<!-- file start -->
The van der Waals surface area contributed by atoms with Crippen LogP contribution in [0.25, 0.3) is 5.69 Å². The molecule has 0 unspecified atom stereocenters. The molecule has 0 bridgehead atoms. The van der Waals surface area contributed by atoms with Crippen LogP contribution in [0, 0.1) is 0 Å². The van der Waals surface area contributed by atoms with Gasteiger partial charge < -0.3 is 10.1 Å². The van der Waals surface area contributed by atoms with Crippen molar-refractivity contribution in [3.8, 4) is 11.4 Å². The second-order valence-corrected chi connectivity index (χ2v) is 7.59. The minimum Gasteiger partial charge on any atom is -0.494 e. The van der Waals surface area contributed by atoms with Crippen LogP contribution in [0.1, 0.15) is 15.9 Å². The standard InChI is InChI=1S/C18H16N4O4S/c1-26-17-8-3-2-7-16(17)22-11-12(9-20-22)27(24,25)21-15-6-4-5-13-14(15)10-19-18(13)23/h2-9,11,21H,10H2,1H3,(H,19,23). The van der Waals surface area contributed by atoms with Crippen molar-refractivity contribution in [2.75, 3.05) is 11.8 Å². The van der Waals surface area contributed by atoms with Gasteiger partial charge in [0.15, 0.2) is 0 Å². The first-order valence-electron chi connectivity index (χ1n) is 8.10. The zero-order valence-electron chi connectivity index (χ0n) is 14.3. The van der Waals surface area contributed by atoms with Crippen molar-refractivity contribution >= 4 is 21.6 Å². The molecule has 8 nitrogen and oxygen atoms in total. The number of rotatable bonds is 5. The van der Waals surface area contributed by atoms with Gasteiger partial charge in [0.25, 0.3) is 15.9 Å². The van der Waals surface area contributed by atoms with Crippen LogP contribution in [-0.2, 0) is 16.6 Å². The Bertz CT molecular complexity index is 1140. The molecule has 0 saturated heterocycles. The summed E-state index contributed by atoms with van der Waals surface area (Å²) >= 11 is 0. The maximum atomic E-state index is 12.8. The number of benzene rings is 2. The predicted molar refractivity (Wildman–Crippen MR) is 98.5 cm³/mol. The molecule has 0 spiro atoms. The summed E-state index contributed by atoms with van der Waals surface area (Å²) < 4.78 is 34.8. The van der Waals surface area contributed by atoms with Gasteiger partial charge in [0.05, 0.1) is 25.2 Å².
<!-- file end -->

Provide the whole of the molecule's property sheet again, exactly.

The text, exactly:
The van der Waals surface area contributed by atoms with Crippen LogP contribution in [0.25, 0.3) is 5.69 Å². The molecule has 0 unspecified atom stereocenters. The molecule has 0 bridgehead atoms. The van der Waals surface area contributed by atoms with Crippen LogP contribution in [0, 0.1) is 0 Å². The van der Waals surface area contributed by atoms with Gasteiger partial charge < -0.3 is 10.1 Å². The van der Waals surface area contributed by atoms with Crippen molar-refractivity contribution in [3.8, 4) is 11.4 Å². The second-order valence-corrected chi connectivity index (χ2v) is 7.59. The minimum Gasteiger partial charge on any atom is -0.494 e. The van der Waals surface area contributed by atoms with Crippen LogP contribution in [0.1, 0.15) is 15.9 Å². The standard InChI is InChI=1S/C18H16N4O4S/c1-26-17-8-3-2-7-16(17)22-11-12(9-20-22)27(24,25)21-15-6-4-5-13-14(15)10-19-18(13)23/h2-9,11,21H,10H2,1H3,(H,19,23). The van der Waals surface area contributed by atoms with Crippen molar-refractivity contribution in [2.75, 3.05) is 11.8 Å². The van der Waals surface area contributed by atoms with Gasteiger partial charge in [0.15, 0.2) is 0 Å². The first-order valence-electron chi connectivity index (χ1n) is 8.10. The zero-order valence-electron chi connectivity index (χ0n) is 14.3. The van der Waals surface area contributed by atoms with Crippen molar-refractivity contribution >= 4 is 21.6 Å². The molecule has 8 nitrogen and oxygen atoms in total. The number of rotatable bonds is 5. The van der Waals surface area contributed by atoms with Gasteiger partial charge in [0.25, 0.3) is 15.9 Å². The van der Waals surface area contributed by atoms with Crippen LogP contribution in [-0.2, 0) is 16.6 Å². The Bertz CT molecular complexity index is 1140. The molecule has 0 saturated heterocycles. The summed E-state index contributed by atoms with van der Waals surface area (Å²) >= 11 is 0. The maximum atomic E-state index is 12.8. The number of benzene rings is 2. The predicted molar refractivity (Wildman–Crippen MR) is 98.5 cm³/mol. The molecule has 0 spiro atoms. The summed E-state index contributed by atoms with van der Waals surface area (Å²) < 4.78 is 34.8. The van der Waals surface area contributed by atoms with Gasteiger partial charge in [0.05, 0.1) is 25.2 Å².